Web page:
As the midterm elections approach, most of the talk is about whether or not the Republicans will be able to take back the House of Representatives
(or even the Senate
). More than that, this election seems like it will be a referendum on whether or not Constitutionalism
(represented mostly by the Tea Party
and Libertarians) has the strength to re-emerge as a dominant force in American politics for the first time since basically the end of the Polk Administration. I submit that the Congressional election this year in Idaho's 1st Congressional District between Democratic incumbent Rep. Walt Minnick
and Republican challenger Rep. Raul Labrador
is a key battle between those who seek to return American political philosophy to the Jacksonian era and those who prefer a more modern interpretation of the Constitution. Basically, if the Paulites
and their ilk can't win here, it's unlikely they'll be able to ever emerge as more than an occasionally humorous sideshow to the main ebb and flow of the American body politic.
Idaho is a very conservative state
(Sen. McCain got 61.3% of the vote in 2008, even higher in the 1st District); the only reasons that Walt Minnick was able to win in 2008 is that 1) he's a fiscally conservative social moderate who would be a Republican in most other states, and 2) his opponent in 2008, then-Rep. Bill Sali, was a complete buffoon
. This year, however, adds the dynamics that most of the 1st District electorate has been fairly unhappy with President Obama's policies, and the Republican nominee is a perfectly normal person
. However, in coming from behind to win the Republican primary
against an establishment candidate with one of the worst-run campaigns in modern history
, Rep. Labrador had to position himself pretty far to the right -- well into the territory being staked out by the Tea Party.
Rep. Labrador, knowing that he really can't attack Rep. Minnick on his record (Minnick was the only Democrat to receive the endorsement
of the Tea Party Express, although Minnick later rejected the endorsement
), seems to be running the campaign
as a referendum on Speaker Pelosi. I'm not really sure that's going to resonate among the vast majority of voters here in Western Idaho, but it's probably his best shot. Unlike other districts where there might be 35% of the electorate who will always cast their ballots for one party or the other with the opponents fighting for the middle 30%, this district seems to have about a 45-25 split favoring the Republicans (the 49% Sali got in 2006 and 2008 seems to be a floor). Most of the "Pelosi Bad, Boehner Good" voters are included in the already-locked-in 45%, so Labrador needs to focus on winning 5% of the "floating" 30% of the electorate to win. Currently, Minnick is up in the polls
, and has about a 16:1 advantage in cash on hand
This money will enable Rep. Minnick to use Rep. Labrador's own stated positions against him, with little opportunity for Labrador to respond. Examples of Rep. Labrador's positions beloved by the Tea Party
but unlikely to find favor with the broader electorate include:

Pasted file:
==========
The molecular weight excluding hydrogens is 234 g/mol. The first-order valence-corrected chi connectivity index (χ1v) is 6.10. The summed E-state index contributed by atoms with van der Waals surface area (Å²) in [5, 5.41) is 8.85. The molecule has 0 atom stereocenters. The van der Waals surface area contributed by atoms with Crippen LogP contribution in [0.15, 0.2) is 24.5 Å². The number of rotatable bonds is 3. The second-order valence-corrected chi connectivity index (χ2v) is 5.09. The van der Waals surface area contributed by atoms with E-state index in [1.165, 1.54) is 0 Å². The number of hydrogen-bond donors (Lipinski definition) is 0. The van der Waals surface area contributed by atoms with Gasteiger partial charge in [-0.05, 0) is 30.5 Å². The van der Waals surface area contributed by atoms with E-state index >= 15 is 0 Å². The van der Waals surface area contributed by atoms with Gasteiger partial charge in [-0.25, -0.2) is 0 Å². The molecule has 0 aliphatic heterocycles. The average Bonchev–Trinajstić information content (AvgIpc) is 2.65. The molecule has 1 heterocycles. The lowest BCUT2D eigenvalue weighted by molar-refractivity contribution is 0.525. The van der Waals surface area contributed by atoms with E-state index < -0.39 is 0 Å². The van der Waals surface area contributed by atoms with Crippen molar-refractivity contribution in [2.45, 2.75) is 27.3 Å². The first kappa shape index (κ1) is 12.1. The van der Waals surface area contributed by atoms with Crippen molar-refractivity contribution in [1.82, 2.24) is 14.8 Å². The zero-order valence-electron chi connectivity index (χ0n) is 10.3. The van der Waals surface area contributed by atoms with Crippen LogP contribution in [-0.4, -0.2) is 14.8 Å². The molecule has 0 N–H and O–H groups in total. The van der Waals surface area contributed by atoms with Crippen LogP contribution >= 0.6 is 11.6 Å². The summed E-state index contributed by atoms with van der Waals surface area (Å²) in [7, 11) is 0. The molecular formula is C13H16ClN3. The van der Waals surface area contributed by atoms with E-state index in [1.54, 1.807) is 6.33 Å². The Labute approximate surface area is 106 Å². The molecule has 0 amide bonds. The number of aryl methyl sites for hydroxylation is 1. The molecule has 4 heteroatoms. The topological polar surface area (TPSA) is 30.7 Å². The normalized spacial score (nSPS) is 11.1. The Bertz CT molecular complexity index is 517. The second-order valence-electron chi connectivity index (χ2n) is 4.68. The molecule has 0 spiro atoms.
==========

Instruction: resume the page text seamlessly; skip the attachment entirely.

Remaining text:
1) Repeal the 17th Amendment (also known as the "Sell Idaho's Senate Seat to whichever company can give the highest paid 'consulting' jobs to the wives of 53 Idaho lawmakers" plank);
2) Return to the Gold Standard (aka the "Give all our gold to China when they cash in their Treasury Bonds" philosophy);
3) Withdraw the U.S. from the United Nations (or the "Look how well our decision not to join the League of Nations worked out" plank);
4) "Publish all campaign donations on your website, including date, name of parent organization as well as the donating entity, and the amount of the donation". (Actually, Idaho voters will probably like that pledge; the problem is, Labrador isn't fulfilling it; his webpage contains no such information. I'm sure he'll say that his "pledge" only takes effect if he wins.)
Here's the deal. The May primary election showed that only about 7-10% of the electorate really supports
the extreme Paulite/Tea Party positions (based on the clearly "Constitutionalist" candidates for Governor
and the 2nd District Congressional races getting only about 25% of the vote with 30% turnout, in an election where the Constitutionalists would seemingly be much more motivated to vote than the general public). They think there are more of themselves because they're loud, and they mostly hang out with themselves, creating a self-perpetuating fantasy that most people agree with them (or would, if only their voices weren't censored by the mainstream media).
Basically, it comes down to this -- if the Constitutionalists have any hope of becoming a real political force in this country, they need to win this election. This would be the one to win, since they have a personable candidate (one whom I happen to think doesn't actually believe in all these extreme positions he's officially supporting, based on no real data except for one meeting
) and a district that reflexively tends to vote for anyone with an "R" after their name. Unfortunately for them, since their actual political views aren't supported by the vast majority of the "floating middle" (or the political elite who give actual money to candidates), they aren't that likely to do so
. The Minnick campaign, I'm sure, wants a race where voters get a chance to compare Minnick's experience as a businessman, a veteran and a bipartisan problem-solver to Labrador's record as an attorney and politician; if they can define the campaign that way, they'll probably win. It'll be an interesting 3+ months until November 2nd.